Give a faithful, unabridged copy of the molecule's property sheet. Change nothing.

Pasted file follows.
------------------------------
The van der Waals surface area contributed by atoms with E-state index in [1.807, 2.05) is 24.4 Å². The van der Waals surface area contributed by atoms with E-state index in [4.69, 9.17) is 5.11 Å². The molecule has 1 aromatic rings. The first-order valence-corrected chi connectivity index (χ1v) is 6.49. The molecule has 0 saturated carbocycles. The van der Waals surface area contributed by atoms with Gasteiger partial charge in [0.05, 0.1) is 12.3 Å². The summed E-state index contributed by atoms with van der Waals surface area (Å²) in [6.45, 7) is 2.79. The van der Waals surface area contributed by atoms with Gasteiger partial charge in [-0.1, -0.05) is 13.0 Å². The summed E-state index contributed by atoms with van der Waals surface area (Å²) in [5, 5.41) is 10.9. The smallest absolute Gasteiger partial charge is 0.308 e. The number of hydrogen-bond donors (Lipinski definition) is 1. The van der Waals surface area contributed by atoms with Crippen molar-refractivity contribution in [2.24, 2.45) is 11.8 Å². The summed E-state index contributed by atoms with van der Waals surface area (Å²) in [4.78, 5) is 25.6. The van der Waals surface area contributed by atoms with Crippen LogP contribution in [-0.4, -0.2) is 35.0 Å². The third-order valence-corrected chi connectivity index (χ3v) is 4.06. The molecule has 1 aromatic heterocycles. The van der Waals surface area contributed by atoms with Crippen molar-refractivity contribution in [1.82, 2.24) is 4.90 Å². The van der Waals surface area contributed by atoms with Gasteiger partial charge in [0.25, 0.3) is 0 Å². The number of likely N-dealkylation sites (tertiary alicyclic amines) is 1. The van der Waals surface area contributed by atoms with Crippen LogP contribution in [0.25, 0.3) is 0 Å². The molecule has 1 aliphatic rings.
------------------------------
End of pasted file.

The van der Waals surface area contributed by atoms with E-state index in [1.807, 2.05) is 24.4 Å². The van der Waals surface area contributed by atoms with E-state index in [4.69, 9.17) is 5.11 Å². The molecule has 1 aromatic rings. The first-order valence-corrected chi connectivity index (χ1v) is 6.49. The molecule has 0 saturated carbocycles. The van der Waals surface area contributed by atoms with Gasteiger partial charge in [0.05, 0.1) is 12.3 Å². The summed E-state index contributed by atoms with van der Waals surface area (Å²) in [6.45, 7) is 2.79. The van der Waals surface area contributed by atoms with Gasteiger partial charge in [-0.1, -0.05) is 13.0 Å². The summed E-state index contributed by atoms with van der Waals surface area (Å²) in [5, 5.41) is 10.9. The smallest absolute Gasteiger partial charge is 0.308 e. The number of hydrogen-bond donors (Lipinski definition) is 1. The van der Waals surface area contributed by atoms with Crippen molar-refractivity contribution in [2.24, 2.45) is 11.8 Å². The summed E-state index contributed by atoms with van der Waals surface area (Å²) in [4.78, 5) is 25.6. The van der Waals surface area contributed by atoms with Crippen LogP contribution in [-0.4, -0.2) is 35.0 Å². The third-order valence-corrected chi connectivity index (χ3v) is 4.06. The molecule has 1 aromatic heterocycles. The van der Waals surface area contributed by atoms with Crippen molar-refractivity contribution in [1.82, 2.24) is 4.90 Å². The van der Waals surface area contributed by atoms with Gasteiger partial charge in [0.25, 0.3) is 0 Å². The number of likely N-dealkylation sites (tertiary alicyclic amines) is 1. The van der Waals surface area contributed by atoms with Crippen LogP contribution in [0.25, 0.3) is 0 Å². The molecule has 1 aliphatic rings.